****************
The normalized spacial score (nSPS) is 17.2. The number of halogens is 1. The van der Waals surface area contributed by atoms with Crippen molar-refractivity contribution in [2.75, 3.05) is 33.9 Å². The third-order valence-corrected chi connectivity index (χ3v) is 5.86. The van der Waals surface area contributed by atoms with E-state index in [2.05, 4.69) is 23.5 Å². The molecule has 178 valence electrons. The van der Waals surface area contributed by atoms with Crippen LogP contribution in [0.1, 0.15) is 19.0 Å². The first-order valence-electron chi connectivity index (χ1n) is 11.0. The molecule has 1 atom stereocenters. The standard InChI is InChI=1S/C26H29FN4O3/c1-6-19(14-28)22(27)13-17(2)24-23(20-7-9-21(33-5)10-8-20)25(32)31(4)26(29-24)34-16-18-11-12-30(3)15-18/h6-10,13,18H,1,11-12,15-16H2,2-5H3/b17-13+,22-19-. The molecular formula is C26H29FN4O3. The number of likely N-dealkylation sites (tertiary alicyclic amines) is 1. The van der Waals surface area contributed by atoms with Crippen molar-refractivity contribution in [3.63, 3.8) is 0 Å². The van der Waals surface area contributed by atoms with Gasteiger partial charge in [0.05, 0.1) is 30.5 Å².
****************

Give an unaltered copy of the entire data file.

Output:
The normalized spacial score (nSPS) is 17.2. The number of halogens is 1. The van der Waals surface area contributed by atoms with Crippen molar-refractivity contribution in [2.75, 3.05) is 33.9 Å². The third-order valence-corrected chi connectivity index (χ3v) is 5.86. The van der Waals surface area contributed by atoms with E-state index in [2.05, 4.69) is 23.5 Å². The molecule has 178 valence electrons. The van der Waals surface area contributed by atoms with Crippen LogP contribution in [0.1, 0.15) is 19.0 Å². The first-order valence-electron chi connectivity index (χ1n) is 11.0. The molecule has 1 atom stereocenters. The standard InChI is InChI=1S/C26H29FN4O3/c1-6-19(14-28)22(27)13-17(2)24-23(20-7-9-21(33-5)10-8-20)25(32)31(4)26(29-24)34-16-18-11-12-30(3)15-18/h6-10,13,18H,1,11-12,15-16H2,2-5H3/b17-13+,22-19-. The molecular formula is C26H29FN4O3. The number of likely N-dealkylation sites (tertiary alicyclic amines) is 1. The van der Waals surface area contributed by atoms with Crippen molar-refractivity contribution in [3.63, 3.8) is 0 Å². The van der Waals surface area contributed by atoms with Gasteiger partial charge in [0.05, 0.1) is 30.5 Å².